Stamp duty for cars explained
When you go to buy a new or used car, you will have to pay stamp duty. But what...
You might think that overloading your vehicle is only going to add some extra dollars to your fuel bill. However, more serious consequences can result from this common oversight, particularly when heading out on a long trip.
An overloaded vehicle, either on its own or when towing something, is not only illegal but also unsafe, because its handling ability and braking distances can be seriously compromised. It also means that engines, drivetrains, suspensions, axles, brakes, tyres etc are all working harder than they should, resulting in not only premature wear-and-tear but also increased risk of a mechanical failure and at worst an accident.
"No worries," you might say, "my insurance will cover it." Keep in mind that insurance companies don't like paying out claims. So if your insurer can prove that your vehicle was overloaded at the time of an accident, it can reject the claim and leave you seriously out of pocket.
So we hope this has alerted you to the importance of finding out what your vehicle's weight limits are as specified by the manufacturer, at least in relation to its maximum allowable weight when fully loaded (Gross Vehicle Mass) and how much weight it can legally tow (Gross Combination Mass).
The easiest way to measure these weights and others is by using your nearest public weighbridge. Think of these giant scales as your vehicle's best friend, because for a moderate fee ($20-$30 as a rough guide) you can quickly and easily work out if you're running legal or not.
Public-access weighbridges can be found in all sorts of locations, from dedicated weighbridge-only sites to transport companies, recycling depots, landscaping suppliers, local council depots and even large motorway-type petrol stations, to name a few. And their designs can vary from the traditional single deck with an operator on-site to those featuring multiple inline decks with self-serve 24/7 access and automated credit card payment.
To find your closest licensed public weighbridge (there's more than 250 across Australia) the Australian Government's National Measurement Institute website has a free full listing.
Here's a few examples of how handy and versatile a public weighbridge can be for vehicle owners.
For ease of description, think of weight and mass as the same thing. More detailed explanations of the various weight categories can also be found here.
Tare Mass (weight of an empty standard vehicle), Kerb Mass (weight of an empty standard vehicle with a full fuel tank) and Gross Vehicle Mass (maximum weight allowed when fully loaded) are the easiest to measure. Just drive your vehicle onto the weighbridge, stop when all wheels are on the same deck and record the weight. If towing a trailer/caravan, keep in mind the Tow Ball Download (TBD) must be included in the tow vehicle’s GVM (see separate TBD heading).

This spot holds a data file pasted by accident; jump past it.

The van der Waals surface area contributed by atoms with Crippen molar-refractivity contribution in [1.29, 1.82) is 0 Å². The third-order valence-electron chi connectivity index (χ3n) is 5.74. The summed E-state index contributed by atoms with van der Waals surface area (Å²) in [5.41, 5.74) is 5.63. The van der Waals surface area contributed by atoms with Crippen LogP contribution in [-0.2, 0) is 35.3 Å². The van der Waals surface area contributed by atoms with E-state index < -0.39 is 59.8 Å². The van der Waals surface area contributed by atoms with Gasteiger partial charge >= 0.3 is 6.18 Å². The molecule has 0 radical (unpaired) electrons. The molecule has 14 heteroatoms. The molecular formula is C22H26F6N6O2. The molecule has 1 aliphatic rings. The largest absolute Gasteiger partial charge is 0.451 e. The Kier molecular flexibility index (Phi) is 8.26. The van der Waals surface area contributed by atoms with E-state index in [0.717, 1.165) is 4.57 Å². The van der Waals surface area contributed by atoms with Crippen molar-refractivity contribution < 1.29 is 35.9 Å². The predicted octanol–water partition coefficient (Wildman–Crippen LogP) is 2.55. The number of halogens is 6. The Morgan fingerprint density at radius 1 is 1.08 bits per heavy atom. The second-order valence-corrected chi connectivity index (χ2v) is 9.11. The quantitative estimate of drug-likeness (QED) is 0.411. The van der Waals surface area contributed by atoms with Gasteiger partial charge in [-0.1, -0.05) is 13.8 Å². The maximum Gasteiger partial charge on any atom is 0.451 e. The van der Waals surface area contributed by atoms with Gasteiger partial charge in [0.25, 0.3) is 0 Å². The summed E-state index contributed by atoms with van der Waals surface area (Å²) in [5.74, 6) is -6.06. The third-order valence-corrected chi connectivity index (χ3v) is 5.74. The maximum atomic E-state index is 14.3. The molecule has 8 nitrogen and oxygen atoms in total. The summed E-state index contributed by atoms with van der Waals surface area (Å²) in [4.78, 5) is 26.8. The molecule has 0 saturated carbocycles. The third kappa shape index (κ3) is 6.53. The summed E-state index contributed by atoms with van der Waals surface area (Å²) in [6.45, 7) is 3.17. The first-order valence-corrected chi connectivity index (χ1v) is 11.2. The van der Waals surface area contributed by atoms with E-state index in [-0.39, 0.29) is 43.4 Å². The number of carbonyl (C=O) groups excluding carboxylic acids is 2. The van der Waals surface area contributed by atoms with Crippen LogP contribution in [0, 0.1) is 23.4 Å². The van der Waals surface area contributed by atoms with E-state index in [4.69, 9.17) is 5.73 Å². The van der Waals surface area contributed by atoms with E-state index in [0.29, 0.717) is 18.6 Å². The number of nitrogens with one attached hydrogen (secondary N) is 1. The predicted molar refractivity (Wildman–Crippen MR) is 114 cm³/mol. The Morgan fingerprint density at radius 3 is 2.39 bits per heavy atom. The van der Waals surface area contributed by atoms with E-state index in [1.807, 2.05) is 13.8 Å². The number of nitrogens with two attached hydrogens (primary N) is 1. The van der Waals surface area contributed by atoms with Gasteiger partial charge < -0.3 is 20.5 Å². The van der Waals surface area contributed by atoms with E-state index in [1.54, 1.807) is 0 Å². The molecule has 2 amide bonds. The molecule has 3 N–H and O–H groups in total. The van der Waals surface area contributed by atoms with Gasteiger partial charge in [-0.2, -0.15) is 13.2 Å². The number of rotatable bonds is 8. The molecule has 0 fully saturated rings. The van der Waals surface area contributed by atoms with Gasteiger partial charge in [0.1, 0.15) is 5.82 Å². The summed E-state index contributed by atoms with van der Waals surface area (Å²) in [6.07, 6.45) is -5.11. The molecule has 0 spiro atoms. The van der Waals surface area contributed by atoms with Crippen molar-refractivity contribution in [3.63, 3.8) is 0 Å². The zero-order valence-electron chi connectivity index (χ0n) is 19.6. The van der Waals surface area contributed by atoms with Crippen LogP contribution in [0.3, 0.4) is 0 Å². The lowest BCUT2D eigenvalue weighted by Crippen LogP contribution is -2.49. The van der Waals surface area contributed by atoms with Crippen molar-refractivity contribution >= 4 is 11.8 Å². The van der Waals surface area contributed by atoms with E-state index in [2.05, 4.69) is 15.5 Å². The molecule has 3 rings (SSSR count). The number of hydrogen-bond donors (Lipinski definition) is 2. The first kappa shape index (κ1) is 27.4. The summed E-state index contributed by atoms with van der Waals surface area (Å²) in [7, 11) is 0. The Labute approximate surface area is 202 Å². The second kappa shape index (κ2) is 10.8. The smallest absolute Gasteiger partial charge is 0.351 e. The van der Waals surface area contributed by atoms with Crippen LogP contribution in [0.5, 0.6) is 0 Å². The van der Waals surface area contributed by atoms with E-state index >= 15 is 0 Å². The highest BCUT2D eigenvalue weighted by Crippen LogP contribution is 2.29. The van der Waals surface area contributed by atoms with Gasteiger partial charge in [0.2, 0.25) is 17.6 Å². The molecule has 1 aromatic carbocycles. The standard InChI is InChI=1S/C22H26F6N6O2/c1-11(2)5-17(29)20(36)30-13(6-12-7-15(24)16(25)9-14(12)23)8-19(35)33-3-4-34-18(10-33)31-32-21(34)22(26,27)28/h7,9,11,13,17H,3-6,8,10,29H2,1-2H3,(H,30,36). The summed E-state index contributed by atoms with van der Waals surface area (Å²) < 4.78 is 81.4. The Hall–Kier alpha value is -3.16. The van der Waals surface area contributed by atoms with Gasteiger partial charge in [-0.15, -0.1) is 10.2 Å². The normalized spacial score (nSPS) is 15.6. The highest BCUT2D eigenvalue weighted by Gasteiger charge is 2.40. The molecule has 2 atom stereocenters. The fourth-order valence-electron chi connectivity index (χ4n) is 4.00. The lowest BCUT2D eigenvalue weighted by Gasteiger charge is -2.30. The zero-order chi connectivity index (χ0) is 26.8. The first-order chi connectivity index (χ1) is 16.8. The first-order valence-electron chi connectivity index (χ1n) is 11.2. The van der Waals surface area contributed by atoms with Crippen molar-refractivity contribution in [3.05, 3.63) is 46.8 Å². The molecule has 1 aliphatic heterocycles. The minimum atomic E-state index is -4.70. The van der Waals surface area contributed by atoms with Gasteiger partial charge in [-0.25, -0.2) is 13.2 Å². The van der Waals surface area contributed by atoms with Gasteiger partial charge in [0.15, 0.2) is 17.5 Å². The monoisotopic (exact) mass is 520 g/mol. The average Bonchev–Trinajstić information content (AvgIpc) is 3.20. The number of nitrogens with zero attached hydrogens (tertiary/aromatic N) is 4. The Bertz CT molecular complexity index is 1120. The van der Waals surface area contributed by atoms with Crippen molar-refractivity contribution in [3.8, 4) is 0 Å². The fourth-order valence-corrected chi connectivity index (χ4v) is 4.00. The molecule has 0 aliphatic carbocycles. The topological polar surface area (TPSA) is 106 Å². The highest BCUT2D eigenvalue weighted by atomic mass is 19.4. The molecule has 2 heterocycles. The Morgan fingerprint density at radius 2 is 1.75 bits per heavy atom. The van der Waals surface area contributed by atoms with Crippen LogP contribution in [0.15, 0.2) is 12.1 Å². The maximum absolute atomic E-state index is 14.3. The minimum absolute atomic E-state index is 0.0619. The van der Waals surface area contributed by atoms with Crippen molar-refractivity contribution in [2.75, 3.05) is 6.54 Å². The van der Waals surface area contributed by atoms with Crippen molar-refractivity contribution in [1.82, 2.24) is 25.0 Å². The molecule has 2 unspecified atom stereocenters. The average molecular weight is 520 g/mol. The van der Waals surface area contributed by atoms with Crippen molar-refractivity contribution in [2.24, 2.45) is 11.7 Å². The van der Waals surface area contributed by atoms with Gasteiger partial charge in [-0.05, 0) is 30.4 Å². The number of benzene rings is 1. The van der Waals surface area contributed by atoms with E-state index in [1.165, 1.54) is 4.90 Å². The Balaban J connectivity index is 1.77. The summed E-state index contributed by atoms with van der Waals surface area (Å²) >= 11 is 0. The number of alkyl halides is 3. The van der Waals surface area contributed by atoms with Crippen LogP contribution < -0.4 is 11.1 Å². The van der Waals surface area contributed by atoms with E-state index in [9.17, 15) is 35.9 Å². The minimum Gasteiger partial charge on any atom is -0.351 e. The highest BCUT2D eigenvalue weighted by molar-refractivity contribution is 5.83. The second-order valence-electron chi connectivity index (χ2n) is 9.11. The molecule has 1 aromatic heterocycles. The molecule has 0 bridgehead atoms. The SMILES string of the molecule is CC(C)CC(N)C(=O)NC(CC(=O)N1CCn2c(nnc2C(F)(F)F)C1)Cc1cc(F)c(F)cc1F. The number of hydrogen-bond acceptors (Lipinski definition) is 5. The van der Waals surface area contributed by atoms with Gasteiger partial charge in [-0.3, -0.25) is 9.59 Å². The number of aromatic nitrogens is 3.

The individual maximum weight allowed for front and rear axles. For a single deck weighbridge, drive onto the deck and stop when only the front wheels are on the scale and record the weight. Then drive forward until only the rear wheels are remaining on the scale and record the weight.
Multi-deck weighbridges can make this easier, as you can stop with your vehicle straddling two decks and record the front and rear axle weights at the same time.
Tare Trailer Mass (weight of an empty trailer/caravan) and Gross Trailer Mass (maximum axle weight allowed for trailer/caravan). Tow you trailer/caravan onto the weighbridge, wind down the jockey wheel to support it and then disconnect it from your tow vehicle. Ensure that the jockey wheel is on the same deck as the trailer/caravan and that the tow vehicle is clear of the same deck, then record the trailer weight.
This is the amount of vertical weight your trailer/caravan is exerting on your tow bar. Firstly position the tow vehicle (connected to its trailer but with all of its wheels on a separate deck to the trailer wheels) and record the weight of the tow vehicle. Then disconnect the trailer and record the weight of the tow vehicle alone. The difference between those two weights is the Tow Bar Download.
Typically the TBD should be around 10-15 percent of the Gross Trailer Mass (GTM), which for peace of mind can also be calculated using the GTM and TBD figures as shown here: TBD divided by GTM x 100 = % of GTM.
This is the Gross Trailer Mass (GTM) plus the Tow Bar Download (TBD). In other words, the maximum towing weight allowed for the trailer/caravan. Tow your trailer/caravan onto the weighbridge, wind down the jockey wheel to support it and then disconnect it from your tow vehicle. Ensure that the jockey wheel is on the same deck as the trailer/caravan and that the tow vehicle is clear of the same deck, then record the trailer weight (GTM). Then just add the TBD to the GTM to determine the ATM. Don’t ya just love all these acronyms!
This is the maximum weight allowed for your tow vehicle and trailer/caravan combined. This is measured by positioning the connected tow vehicle and trailer on the same deck and recording the weight. If the tow vehicle and trailer are straddling two decks on a multi-deck weighbridge, simply combine the two weights.